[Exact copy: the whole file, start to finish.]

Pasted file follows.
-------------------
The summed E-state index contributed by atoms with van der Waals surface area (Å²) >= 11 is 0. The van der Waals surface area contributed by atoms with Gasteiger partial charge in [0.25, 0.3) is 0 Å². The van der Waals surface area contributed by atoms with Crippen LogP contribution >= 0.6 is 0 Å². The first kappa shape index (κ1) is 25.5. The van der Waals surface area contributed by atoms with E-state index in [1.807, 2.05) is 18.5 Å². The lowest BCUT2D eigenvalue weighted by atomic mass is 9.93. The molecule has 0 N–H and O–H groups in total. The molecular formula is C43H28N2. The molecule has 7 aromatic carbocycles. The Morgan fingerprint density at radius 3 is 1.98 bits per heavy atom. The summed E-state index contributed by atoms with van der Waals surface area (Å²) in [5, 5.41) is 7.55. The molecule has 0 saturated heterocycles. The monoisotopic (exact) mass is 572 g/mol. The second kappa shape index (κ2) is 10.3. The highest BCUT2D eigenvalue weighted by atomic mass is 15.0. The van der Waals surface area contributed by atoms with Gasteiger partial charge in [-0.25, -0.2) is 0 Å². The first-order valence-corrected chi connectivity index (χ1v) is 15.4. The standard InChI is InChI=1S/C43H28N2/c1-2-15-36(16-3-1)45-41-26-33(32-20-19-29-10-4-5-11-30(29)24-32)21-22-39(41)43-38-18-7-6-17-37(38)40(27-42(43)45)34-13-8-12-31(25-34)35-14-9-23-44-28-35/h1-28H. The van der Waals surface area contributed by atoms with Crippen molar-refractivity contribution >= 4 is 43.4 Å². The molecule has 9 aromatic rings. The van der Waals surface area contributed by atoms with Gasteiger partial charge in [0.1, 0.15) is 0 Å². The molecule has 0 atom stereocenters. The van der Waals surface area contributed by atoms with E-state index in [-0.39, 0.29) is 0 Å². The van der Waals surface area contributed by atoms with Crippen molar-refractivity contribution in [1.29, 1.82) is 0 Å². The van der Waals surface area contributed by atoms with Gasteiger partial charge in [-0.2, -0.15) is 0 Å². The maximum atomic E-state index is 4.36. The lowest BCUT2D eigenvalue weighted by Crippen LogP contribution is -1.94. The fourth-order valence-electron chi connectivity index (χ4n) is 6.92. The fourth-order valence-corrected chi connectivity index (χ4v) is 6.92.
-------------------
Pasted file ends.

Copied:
The summed E-state index contributed by atoms with van der Waals surface area (Å²) >= 11 is 0. The van der Waals surface area contributed by atoms with Gasteiger partial charge in [0.25, 0.3) is 0 Å². The van der Waals surface area contributed by atoms with Crippen LogP contribution >= 0.6 is 0 Å². The first kappa shape index (κ1) is 25.5. The van der Waals surface area contributed by atoms with E-state index in [1.807, 2.05) is 18.5 Å². The lowest BCUT2D eigenvalue weighted by atomic mass is 9.93. The molecule has 0 N–H and O–H groups in total. The molecular formula is C43H28N2. The molecule has 7 aromatic carbocycles. The Morgan fingerprint density at radius 3 is 1.98 bits per heavy atom. The summed E-state index contributed by atoms with van der Waals surface area (Å²) in [5, 5.41) is 7.55. The molecule has 0 saturated heterocycles. The monoisotopic (exact) mass is 572 g/mol. The second kappa shape index (κ2) is 10.3. The highest BCUT2D eigenvalue weighted by atomic mass is 15.0. The van der Waals surface area contributed by atoms with Gasteiger partial charge in [-0.25, -0.2) is 0 Å². The first-order valence-corrected chi connectivity index (χ1v) is 15.4. The standard InChI is InChI=1S/C43H28N2/c1-2-15-36(16-3-1)45-41-26-33(32-20-19-29-10-4-5-11-30(29)24-32)21-22-39(41)43-38-18-7-6-17-37(38)40(27-42(43)45)34-13-8-12-31(25-34)35-14-9-23-44-28-35/h1-28H. The van der Waals surface area contributed by atoms with Crippen molar-refractivity contribution >= 4 is 43.4 Å². The molecule has 9 aromatic rings. The van der Waals surface area contributed by atoms with Gasteiger partial charge in [0.1, 0.15) is 0 Å². The molecule has 0 atom stereocenters. The van der Waals surface area contributed by atoms with E-state index in [-0.39, 0.29) is 0 Å². The van der Waals surface area contributed by atoms with Crippen molar-refractivity contribution in [1.29, 1.82) is 0 Å². The van der Waals surface area contributed by atoms with Gasteiger partial charge in [-0.2, -0.15) is 0 Å². The maximum atomic E-state index is 4.36. The lowest BCUT2D eigenvalue weighted by Crippen LogP contribution is -1.94. The fourth-order valence-electron chi connectivity index (χ4n) is 6.92. The fourth-order valence-corrected chi connectivity index (χ4v) is 6.92.